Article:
Song Il-gon month continues this week with Dance of Time. It’s the KCC’s 99th screening. Which means of course that next week’s Song Il-gon at the Apollo it will be the 100th. Be sure to come. And from Dance of Time, expect more dancing by the sea. The first two films this month have been very special. This is the first month that I’m making sure to attend all four screenings.
Dance of Time (시간의 춤, 2009)
Director: Song Il-gon
Cast: DianalysJo Dominguez, Cecilio Pak Kim
Running Time: 95 min (ENG Subs)
Venue: The Korean Cultural Centre UK, Grand Buildings 1-3 Strand, London WC2N 5BW
Booking is required, via the KCC website.
Admission is free.
The 2012 Korean Film Night is proud to present the work of 12 of Korea’s leading Directors with a dynamic selection of weekly screenings throughout the year.
Dance of Time (2009)
Back in 1905, just before the onset of the Japanese military occupation over Joseon (present day Korea) about 300 people fled to Cuba via Mexico. With hopes of returning home wealthy one-day, they worked tenaciously. They established their own Korean schools and sent money back to finance the independence movement against Japan and even eventually partaking in the revolution of Che Guevera. In 2009 their descendants still reside in Cuba, some as well known painters, musicians and ballerinas, never forgetting their ethnic identity- “Coreano.”
Set in Cuba, the home of sensuous Latin music and the Latin Salsa, cha-cha dancing and the country of revolution and passion; this film follows the amazing, but heartbreaking stories of these Koreans. The film explores the idea of hope, love and anxiety; and the deep longing of a people removed from their home.
Director and Script-writer SONG Il-gon is one of those filmmakers that you’ve probably heard of but whose work almost certainly never seen. Born in 1971, Song studied Fine Arts in Seoul before relocating to Poland to train at their National Film Academy in Lodz. After creating award-winning short films Song moved on to full features. In the last decade he created 6 films as well as other smaller projects, all of which makes him one of the most prolific Directors of his generation. He was also the first Korean Director to receive an award from Cannes and has also proved popular at Festivals in Venice, Busan, Tokyo and Melbourne to name but a few.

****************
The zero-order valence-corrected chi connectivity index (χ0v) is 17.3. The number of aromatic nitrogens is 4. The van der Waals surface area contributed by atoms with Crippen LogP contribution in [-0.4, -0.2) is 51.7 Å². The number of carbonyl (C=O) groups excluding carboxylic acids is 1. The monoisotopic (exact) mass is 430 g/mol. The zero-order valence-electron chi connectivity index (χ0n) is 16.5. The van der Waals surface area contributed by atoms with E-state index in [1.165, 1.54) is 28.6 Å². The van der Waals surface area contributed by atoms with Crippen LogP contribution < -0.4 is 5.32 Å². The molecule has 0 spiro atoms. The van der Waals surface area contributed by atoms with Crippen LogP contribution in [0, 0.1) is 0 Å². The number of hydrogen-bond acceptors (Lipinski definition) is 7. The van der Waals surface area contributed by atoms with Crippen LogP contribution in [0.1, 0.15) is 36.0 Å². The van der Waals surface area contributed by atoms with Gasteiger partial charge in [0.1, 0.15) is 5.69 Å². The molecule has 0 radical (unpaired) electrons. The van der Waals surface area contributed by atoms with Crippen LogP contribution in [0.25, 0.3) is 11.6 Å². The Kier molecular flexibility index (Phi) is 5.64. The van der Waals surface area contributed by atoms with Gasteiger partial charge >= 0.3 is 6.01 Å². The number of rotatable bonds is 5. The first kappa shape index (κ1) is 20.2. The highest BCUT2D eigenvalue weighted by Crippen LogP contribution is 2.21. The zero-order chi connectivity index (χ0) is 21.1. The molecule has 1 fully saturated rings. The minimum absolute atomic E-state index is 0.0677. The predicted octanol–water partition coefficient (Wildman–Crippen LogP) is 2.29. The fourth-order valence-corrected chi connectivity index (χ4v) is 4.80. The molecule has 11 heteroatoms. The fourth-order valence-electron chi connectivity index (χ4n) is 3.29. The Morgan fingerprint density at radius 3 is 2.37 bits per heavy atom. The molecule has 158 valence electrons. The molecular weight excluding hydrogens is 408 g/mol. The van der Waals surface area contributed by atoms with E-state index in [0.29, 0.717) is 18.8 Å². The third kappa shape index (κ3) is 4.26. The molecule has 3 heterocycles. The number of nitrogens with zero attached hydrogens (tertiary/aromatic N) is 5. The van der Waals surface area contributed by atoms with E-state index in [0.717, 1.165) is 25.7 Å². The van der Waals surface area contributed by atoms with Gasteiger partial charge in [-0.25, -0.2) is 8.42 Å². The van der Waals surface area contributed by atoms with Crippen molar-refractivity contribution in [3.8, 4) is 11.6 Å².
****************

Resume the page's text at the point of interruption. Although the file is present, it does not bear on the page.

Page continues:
Song’s style and technical brilliance is often praised on the Festival circuit along with his ability to create films in the European art-house tradition. However his particular style has also made it harder for him to completely crack the important domestic market. For this reason Song has become something of a known unknown in cinematic circles. However Song’s films are always wonderfully and stylishly made, as Russell Edwards wrote, ‘his craft is undeniable’. It is only in recent years that Song’s works have begun to be accepted by mainstream Korea, in a sense it is only now that the public has caught up with Song. His early films left all that was possible open to interpretation, and when combined with Song’s defining use of nocturnal images we have a body of work that is quite divisive. The same however cannot be said of Song himself, time and time again he has shown himself to be the most inclusive of Directors, capable of directing numerous actors and actresses across a range of genres no matter how subtle or challenging.
Please remember to add us on Twitter.com/koreanfilmfest and tweet us your review of the film to be in with a chance to win a fantastic Korean film DVD. To reserve your place please visit the KCCUK website and click on the film you wish to book. Admission is free.
Please be advised that visitors cannot be admitted after 7.10pm.